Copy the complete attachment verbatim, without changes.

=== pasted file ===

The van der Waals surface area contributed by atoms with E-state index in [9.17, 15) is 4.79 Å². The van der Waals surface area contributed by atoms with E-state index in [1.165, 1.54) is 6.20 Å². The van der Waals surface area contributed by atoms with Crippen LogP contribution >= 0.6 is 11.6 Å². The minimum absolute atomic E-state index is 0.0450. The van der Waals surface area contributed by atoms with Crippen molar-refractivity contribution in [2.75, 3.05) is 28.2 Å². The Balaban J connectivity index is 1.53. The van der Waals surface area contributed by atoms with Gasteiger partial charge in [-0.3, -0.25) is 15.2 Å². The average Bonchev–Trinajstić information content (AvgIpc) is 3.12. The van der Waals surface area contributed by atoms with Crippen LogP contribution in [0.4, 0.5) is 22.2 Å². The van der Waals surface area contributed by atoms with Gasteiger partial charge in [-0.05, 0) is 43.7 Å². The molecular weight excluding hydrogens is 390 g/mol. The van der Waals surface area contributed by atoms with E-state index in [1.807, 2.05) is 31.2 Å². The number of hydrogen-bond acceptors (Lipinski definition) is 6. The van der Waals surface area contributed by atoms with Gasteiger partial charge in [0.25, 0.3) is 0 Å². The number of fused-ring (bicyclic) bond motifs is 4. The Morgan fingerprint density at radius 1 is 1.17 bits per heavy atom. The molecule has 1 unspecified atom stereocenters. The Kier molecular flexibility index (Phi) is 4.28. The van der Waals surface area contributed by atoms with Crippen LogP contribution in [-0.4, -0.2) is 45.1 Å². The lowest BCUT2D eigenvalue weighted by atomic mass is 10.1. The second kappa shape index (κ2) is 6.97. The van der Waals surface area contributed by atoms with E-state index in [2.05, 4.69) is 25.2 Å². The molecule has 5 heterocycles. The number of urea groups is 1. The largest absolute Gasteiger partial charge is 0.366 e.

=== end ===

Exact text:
The van der Waals surface area contributed by atoms with E-state index in [9.17, 15) is 4.79 Å². The van der Waals surface area contributed by atoms with E-state index in [1.165, 1.54) is 6.20 Å². The van der Waals surface area contributed by atoms with Crippen LogP contribution >= 0.6 is 11.6 Å². The minimum absolute atomic E-state index is 0.0450. The van der Waals surface area contributed by atoms with Crippen molar-refractivity contribution in [2.75, 3.05) is 28.2 Å². The Balaban J connectivity index is 1.53. The van der Waals surface area contributed by atoms with Gasteiger partial charge in [-0.3, -0.25) is 15.2 Å². The average Bonchev–Trinajstić information content (AvgIpc) is 3.12. The van der Waals surface area contributed by atoms with Crippen LogP contribution in [0.4, 0.5) is 22.2 Å². The van der Waals surface area contributed by atoms with Gasteiger partial charge in [-0.05, 0) is 43.7 Å². The molecular weight excluding hydrogens is 390 g/mol. The van der Waals surface area contributed by atoms with E-state index in [1.807, 2.05) is 31.2 Å². The number of hydrogen-bond acceptors (Lipinski definition) is 6. The van der Waals surface area contributed by atoms with Gasteiger partial charge in [0.25, 0.3) is 0 Å². The number of fused-ring (bicyclic) bond motifs is 4. The Morgan fingerprint density at radius 1 is 1.17 bits per heavy atom. The molecule has 1 unspecified atom stereocenters. The Kier molecular flexibility index (Phi) is 4.28. The van der Waals surface area contributed by atoms with Crippen LogP contribution in [-0.4, -0.2) is 45.1 Å². The lowest BCUT2D eigenvalue weighted by atomic mass is 10.1. The second kappa shape index (κ2) is 6.97. The van der Waals surface area contributed by atoms with E-state index in [2.05, 4.69) is 25.2 Å². The molecule has 5 heterocycles. The number of urea groups is 1. The largest absolute Gasteiger partial charge is 0.366 e.